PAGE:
posted by rcade at 1:18 PM on December 3, 2001


As for the example involving your child, I think that everyone recognizes special obligations to one's children. Still, it's not clear to me how you're going to get into a situation where you have to choose between your child and two others, nor how it's relevant to the situation in Afghanistan.

We're accepting the fact that a few of their children may get killed by our efforts to destroy their ability to kill our children.

Ugly. I'm not happy about it. My kids pray for the children of Afghanistan every day. But that's war.
posted by straight at 1:41 PM on December 3, 2001


I'd count the US government as murderers as long as sanctions against Iraq continue irrespective of the almighty UN security council resolutions - I'm not sure what the figures are now, but wasn't it 5,000 kids dying a month because of these sanctions (as seen on the UNHCR page) there?

As for the 3,000 people dying, what distinguishes these 3,000 from the 3,000 dying every 3 hours of starvation around the world (based on the stat on the front of The Hunger Site)? One group were innocents who were swiftly and tragically killed, the other are those who died because they didn't have any food to eat or water to drink - I remember when I was fasting in summer once, just one half-day of no food and water made me feel physically ill..

How much have the "allies" (ie mainly America) spent on this war? Roughly? Why is it that if there is this money there to be spent, we don't spend it on all those people on the brink of death? A stealth bomber costs tens, if not hundreds of millions of dollars, right?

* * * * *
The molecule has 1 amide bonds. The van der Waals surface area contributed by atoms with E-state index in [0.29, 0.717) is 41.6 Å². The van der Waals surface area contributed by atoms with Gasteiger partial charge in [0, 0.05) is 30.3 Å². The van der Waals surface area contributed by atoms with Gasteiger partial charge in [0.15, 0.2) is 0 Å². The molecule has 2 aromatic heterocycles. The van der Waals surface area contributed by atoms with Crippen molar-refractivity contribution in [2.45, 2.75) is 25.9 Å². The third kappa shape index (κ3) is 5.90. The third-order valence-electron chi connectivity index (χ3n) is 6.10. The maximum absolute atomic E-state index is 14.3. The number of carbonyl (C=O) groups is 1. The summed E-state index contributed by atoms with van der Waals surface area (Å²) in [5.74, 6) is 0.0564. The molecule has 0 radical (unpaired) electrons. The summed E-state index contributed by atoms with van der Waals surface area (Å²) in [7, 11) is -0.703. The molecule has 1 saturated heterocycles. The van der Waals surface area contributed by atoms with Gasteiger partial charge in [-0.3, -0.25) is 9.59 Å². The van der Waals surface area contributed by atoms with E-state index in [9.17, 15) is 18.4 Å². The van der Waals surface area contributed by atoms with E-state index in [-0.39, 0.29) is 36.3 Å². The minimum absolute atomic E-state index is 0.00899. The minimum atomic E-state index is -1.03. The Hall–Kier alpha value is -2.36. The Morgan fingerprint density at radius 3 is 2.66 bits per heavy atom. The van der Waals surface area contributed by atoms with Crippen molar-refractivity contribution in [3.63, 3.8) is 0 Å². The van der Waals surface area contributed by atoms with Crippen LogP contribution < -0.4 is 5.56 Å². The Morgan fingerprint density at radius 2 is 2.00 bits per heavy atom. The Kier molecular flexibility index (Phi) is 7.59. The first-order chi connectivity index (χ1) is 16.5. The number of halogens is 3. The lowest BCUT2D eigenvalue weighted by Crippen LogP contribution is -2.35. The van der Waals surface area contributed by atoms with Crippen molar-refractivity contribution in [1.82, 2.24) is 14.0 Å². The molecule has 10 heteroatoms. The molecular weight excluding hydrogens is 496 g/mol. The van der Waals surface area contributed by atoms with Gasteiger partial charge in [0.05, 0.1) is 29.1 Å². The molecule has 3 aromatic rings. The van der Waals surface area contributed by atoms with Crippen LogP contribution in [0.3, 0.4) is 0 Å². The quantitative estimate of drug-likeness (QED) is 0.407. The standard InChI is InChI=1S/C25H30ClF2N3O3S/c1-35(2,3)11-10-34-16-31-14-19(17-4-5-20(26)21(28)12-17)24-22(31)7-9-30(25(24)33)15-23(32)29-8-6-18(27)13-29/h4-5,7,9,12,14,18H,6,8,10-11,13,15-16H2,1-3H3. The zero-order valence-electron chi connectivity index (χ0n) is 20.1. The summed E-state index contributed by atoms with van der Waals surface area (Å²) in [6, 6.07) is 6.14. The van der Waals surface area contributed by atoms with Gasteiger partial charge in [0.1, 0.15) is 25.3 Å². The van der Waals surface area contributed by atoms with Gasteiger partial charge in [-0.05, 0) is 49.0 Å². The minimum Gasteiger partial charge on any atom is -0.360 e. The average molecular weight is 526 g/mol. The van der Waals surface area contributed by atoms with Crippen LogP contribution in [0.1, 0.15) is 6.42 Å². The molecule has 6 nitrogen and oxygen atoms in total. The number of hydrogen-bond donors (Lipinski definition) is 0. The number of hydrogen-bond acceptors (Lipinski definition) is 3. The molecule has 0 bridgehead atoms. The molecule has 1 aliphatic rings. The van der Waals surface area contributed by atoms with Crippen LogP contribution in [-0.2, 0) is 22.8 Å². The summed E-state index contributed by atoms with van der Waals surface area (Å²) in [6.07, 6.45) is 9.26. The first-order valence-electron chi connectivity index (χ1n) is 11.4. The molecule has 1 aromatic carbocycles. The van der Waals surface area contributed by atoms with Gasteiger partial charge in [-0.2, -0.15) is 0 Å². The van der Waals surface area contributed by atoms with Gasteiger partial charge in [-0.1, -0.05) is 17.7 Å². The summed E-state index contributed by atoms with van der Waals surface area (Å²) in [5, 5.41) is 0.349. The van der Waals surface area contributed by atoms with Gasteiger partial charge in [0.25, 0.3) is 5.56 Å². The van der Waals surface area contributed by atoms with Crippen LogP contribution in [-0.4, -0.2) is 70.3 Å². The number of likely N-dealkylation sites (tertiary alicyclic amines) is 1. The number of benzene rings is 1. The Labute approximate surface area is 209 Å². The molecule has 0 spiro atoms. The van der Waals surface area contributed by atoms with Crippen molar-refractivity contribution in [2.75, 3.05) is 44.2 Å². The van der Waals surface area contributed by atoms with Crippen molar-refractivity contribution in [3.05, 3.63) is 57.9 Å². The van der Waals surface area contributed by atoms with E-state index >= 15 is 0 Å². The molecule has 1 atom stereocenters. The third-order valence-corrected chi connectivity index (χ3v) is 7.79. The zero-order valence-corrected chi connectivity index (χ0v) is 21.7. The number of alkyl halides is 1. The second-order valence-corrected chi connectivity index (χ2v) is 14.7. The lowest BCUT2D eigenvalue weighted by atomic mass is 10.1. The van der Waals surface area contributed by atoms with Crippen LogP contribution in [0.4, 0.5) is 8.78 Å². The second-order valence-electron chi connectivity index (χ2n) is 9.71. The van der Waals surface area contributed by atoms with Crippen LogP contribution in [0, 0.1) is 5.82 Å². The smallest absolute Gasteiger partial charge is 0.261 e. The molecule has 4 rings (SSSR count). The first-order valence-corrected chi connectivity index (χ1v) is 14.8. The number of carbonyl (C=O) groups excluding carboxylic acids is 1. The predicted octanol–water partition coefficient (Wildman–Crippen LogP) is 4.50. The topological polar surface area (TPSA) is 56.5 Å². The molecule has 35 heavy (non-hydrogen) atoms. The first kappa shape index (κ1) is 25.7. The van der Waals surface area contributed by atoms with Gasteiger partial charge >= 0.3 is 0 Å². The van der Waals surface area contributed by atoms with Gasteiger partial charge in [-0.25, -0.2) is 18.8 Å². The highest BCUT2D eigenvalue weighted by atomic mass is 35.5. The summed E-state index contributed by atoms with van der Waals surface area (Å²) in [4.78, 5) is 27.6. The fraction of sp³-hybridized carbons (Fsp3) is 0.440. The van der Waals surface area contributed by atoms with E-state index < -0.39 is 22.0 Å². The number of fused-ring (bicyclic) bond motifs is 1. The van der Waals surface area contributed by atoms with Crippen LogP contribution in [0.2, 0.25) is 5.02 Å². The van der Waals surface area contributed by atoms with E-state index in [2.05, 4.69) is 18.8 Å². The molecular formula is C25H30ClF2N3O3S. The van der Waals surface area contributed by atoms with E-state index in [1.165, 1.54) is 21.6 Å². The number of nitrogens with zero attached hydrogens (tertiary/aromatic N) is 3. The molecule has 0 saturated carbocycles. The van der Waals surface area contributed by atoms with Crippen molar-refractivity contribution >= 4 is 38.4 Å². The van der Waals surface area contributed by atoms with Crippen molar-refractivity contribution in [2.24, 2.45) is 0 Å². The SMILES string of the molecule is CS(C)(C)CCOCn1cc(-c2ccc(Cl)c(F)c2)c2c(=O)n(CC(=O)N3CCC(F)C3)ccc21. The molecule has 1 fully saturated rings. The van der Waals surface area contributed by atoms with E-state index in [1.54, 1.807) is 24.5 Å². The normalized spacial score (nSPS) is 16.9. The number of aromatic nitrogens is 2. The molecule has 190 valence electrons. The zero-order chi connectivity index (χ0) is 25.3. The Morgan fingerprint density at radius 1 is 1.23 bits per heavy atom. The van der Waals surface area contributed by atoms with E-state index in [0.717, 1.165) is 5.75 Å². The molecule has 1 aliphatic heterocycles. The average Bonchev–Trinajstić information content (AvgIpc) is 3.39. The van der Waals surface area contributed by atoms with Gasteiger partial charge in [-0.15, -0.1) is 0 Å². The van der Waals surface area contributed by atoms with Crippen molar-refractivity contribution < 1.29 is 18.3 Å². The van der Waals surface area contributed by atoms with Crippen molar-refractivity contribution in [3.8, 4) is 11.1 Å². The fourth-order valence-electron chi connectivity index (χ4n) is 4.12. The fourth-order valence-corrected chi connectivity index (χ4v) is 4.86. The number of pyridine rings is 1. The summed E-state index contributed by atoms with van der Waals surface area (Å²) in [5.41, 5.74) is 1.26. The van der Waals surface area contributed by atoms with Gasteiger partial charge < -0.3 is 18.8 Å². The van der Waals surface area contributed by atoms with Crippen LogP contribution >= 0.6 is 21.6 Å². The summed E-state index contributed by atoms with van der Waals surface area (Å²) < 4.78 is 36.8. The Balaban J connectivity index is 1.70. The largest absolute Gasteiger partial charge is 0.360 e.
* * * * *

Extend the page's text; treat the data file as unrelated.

There will be a surplus of aid for Afghanistan I'm sure in the next few months, some will die, but most (hopefully) will survive thanks to the increased international attention - anyone remember that Onion article about the concerts for disasters springing up around the world?

One dead in the US, one dead in Africa, one dead in Afghanistan, all dead.. Ramble caused by coming home from work at 10pm.. sigh..
posted by Mossy at 2:44 PM on December 3, 2001


Are laws also reflections of moral consensus? Or, more to the point, should they be?

Yes, I believe that laws are reflections of a moral consensus. In a legal framework, however, there are "meta-laws" that will take precedence (e.g., 1st Amendment rights vs. flag-burning statutes) over what might be considered short-term reactions to moral outrage. I also believe that laws should reflect the moral consensus since laws are a codification of the agreements between people that are used as a basis for civilization.

That's what's happening in the US right now: the administration is taking advantage of the polarizing effect of the WTC disaster to push through some actions that were previously resisted. Some of these actions might not survive closer inspection after the current moral outrage has died down due to their conflict with meta-laws that are considered (by consensus) to be more sacrosanct.